On the fifteenth of April he began a new periodical paper, entitled The Idler[984],[*] which came out every Saturday in a weekly news-paper, called The Universal Chronicle, or Weekly Gazette, published by Newbery[985]. These essays were continued till April 5, 1760. Of one hundred and three, their total number, twelve were contributed by his friends; of which, Numbers 33, 93, and 96, were written by Mr. Thomas Warton; No. 67 by Mr. Langton; and Nos. 76, 79, and 82, by Sir Joshua Reynolds; the concluding words of No. 82, 'and pollute his canvas with deformity,' being added by Johnson, as Sir Joshua informed me[986].

The Idler is evidently the work of the same mind which produced The Rambler, but has less body and more spirit. It has more variety of real life, and greater facility of language. He describes the miseries of idleness, with the lively sensations of one who has felt them[987]; and in his private memorandums while engaged in it, we find 'This year I hope to learn diligence[988].' Many of these excellent essays were written as hastily as an ordinary letter. Mr. Langton remembers Johnson, when on a visit at Oxford[989], asking him one evening how long it was till the post went out; and on being told about half an hour, he exclaimed, 'then we shall do very well.' He upon this instantly sat down and finished an Idler, which it was necessary should be in London the next day. Mr. Langton having signified a wish to read it, 'Sir, (said he) you shall not do more than I have done myself.' He then folded it up and sent it off.

Yet there are in The Idler several papers which shew as much profundity of thought, and labour of language, as any of this great man's writings. No. 14, 'Robbery of Time;' No. 24, 'Thinking;' No. 41, 'Death of a Friend[990];' No. 43, 'Flight of Time;' No. 51, 'Domestick greatness unattainable;' No. 52, 'Self-denial;' No. 58, 'Actual, how short of fancied, excellence[991];' No. 89, 'Physical evil moral goode[992];' and his concluding paper on 'The horrour of the last[993];' will prove this assertion. I know not why a motto, the usual trapping of periodical papers, is prefixed to very few of the Idlers, as I have heard Johnson commend the custom: and he never could be at a loss for one, his memory being stored with innumerable passages of the classicks[994]. In this series of essays he exhibits admirable instances of grave humour, of which he had an uncommon share. Nor on some occasions has he repressed that power of sophistry which he possessed in so eminent a degree. In No. 11, he treats with the utmost contempt the opinion that our mental faculties depend, in some degree, upon the weather; an opinion, which they who have never experienced its truth are not to be envied; and of which he himself could not but be sensible, as the effects of weather upon him were very visible. Yet thus he declaims:—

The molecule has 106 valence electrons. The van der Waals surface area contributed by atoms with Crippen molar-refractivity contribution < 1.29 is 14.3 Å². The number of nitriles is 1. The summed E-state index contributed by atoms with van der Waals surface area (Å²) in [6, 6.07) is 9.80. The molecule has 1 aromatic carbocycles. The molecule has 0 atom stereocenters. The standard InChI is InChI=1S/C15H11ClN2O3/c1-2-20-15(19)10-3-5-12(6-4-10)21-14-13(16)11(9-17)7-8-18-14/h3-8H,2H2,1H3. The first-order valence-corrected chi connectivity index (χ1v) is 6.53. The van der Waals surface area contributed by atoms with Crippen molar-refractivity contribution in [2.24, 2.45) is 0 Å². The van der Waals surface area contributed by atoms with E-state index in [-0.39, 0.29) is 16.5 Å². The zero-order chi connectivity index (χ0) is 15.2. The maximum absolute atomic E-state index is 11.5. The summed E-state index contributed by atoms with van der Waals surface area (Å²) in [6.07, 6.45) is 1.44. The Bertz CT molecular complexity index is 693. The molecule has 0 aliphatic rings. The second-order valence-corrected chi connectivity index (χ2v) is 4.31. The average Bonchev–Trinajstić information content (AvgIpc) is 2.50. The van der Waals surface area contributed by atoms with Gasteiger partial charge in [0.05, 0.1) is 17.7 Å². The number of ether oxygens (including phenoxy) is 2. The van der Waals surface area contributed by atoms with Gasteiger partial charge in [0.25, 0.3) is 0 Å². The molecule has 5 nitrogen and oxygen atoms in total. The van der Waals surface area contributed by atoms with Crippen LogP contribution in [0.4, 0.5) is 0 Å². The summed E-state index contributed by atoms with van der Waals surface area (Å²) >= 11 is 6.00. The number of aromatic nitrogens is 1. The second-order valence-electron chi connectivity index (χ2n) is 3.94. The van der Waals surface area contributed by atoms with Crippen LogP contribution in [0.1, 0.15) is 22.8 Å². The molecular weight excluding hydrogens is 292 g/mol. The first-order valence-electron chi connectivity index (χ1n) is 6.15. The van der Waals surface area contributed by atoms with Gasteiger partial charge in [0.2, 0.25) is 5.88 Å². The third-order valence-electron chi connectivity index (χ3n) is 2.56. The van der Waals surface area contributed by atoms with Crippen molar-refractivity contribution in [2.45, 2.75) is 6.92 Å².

[Page 332: Influence of the weather. A.D. 1758.]

'Surely, nothing is more reproachful to a being endowed with reason, than to resign its powers to the influence of the air, and live in dependence on the weather and the wind for the only blessings which nature has put into our power, tranquillity and benevolence. This distinction of seasons is produced only by imagination operating on luxury. To temperance, every day is bright; and every hour is propitious to diligence. He that shall resolutely excite his faculties, or exert his virtues, will soon make himself superiour to the seasons; and may set at defiance the morning mist and the evening damp, the blasts of the east, and the clouds of the south[995].'

[Page 333: The attendants on a Court. tat 49.]

'I think the Romans call it Stoicism[996].'

But in this number of his Idler his spirits seem to run riot; for in the wantonness of his disquisition he forgets, for a moment, even the reverence for that which he held in high respect[997]; and describes 'the attendant on a Court,' as one 'whose business, is to watch the looks of a being, weak and foolish as himself[998].'